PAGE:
By Mohammed Hanif
July 24, 2015
When I take my dog for a walk on the beach near my house in Karachi, this is how people react: Mothers tell their kids, look, a dog; kids ask me the dog’s name and if they can touch him; most grown men either recoil or ask me about the price and the breed. Sometimes when I see someone heading to the neighbourhood mosque, I cross to the other side of the street. There is a popular belief among the pious that if they come in contact with a dog, they become unclean. You have to take a ritual bath before you can offer your prayers.
Worshipers are usually in a hurry in Karachi. These are perilous times, and I don’t want to come between men of God and God by delaying their prayers. They are, after all, fulfilling their obligation as I am trying to do.
I grew up in a very religious household where dogs weren’t exactly loved, but our faith wasn’t threatened every time a dog appeared on our doorstep. As a teenager in our village in central Punjab, I saw our local imam, who led the prayers, playing with his Russian poodle. His grandsons, who were visiting one summer, brought it and left it behind. I would see the imam with his poodle out on the street, petting her, cuddling her. His long snow-white beard and the poodle’s electric shiny curls sometimes touched. In almost a decade of devoutness that I prayed behind him, I never saw anybody object to his coming into physical contact with a dog. Maybe it was the imam’s authority. Maybe the poodle looked cleaner than some of us peasant worshipers. Maybe people thought a man as old and as pious as he knew what he was doing.
Today, if someone in his position tried to cuddle a dog in public, he would surely lose his status as imam, if not his head. Like Muslims everywhere in the world, we also yearn for more innocent times, when we could stay pure by keeping dogs at bay. There are many more worshipers in the mosques now than there were in my childhood, but there are no imams to tell the religious stories about dog love.
If you go by the Fatwas issued by today’s religious scholars, some dogs are allowed in Islam and other dogs are not. At best, they make it sound as if Islam were not the second-largest religion in the world — comprising various cultural histories, ancient myths and thousands of ways of relating to animals — but a posh kennel club.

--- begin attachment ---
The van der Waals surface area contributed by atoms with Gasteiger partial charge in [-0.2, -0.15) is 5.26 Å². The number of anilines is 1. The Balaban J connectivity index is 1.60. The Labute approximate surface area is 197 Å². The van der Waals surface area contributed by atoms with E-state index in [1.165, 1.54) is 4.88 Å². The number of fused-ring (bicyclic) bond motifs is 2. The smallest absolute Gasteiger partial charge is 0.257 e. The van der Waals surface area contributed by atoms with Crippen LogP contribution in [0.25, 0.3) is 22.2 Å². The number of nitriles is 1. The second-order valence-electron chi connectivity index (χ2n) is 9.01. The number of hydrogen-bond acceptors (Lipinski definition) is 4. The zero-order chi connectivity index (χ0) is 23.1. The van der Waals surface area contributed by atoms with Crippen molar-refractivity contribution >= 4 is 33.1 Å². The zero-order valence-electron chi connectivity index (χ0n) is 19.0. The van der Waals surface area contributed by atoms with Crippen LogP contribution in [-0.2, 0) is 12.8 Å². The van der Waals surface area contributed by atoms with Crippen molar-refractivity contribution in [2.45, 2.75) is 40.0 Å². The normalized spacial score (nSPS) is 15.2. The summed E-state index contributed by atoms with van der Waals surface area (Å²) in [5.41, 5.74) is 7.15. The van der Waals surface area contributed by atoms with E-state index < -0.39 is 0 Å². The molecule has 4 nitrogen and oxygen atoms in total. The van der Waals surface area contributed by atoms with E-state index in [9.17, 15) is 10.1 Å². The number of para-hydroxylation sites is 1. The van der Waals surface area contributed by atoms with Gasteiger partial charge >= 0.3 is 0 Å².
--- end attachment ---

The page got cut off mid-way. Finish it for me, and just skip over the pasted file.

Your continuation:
Sometimes I wish I could ask our neighbourhood imam to tell us the story that, as children, we heard in many Friday sermons. It’s an Islamic fable about compassion and forgiveness and dogs. Since most religions use a woman’s virtue to teach us about morality, this one happens to be about a prostitute who had lived all her life in sin. One day she stopped by a well to have a drink of water and spotted a dog, a very thirsty dog panting at the edge of the well. She lowered a shoe into the well to draw water and quenched the dog’s thirst. As a result of this single act of mercy, Allah forgave all her sins. The fable is about sinners getting a chance at redemption, but it’s the image of a thirsty dog panting by a well that stuck with me. In some versions of the story, the dog is so thirsty that he tries to eat mud.
The Quran itself is mostly silent on the subject of dogs. The only real dog that appears in the text is a companion of the People of the Cave, a small group of young men who, threatened by an ancient king after refusing to abandon their faith, hide in a cave and take a 309-year-long nap. During these three centuries of hiding, their dog lay stretched out at the entrance of the cave to keep any intruders at bay. The fable evokes not revulsion but time travel and companionship. The Quran’s other significant mention of the dog is in a story about a man in lust with earthly desires, of whom it is said, “If thou attackest him, lolleth out his tongue; and if thou leavest him alone, lolleth out his tongue.”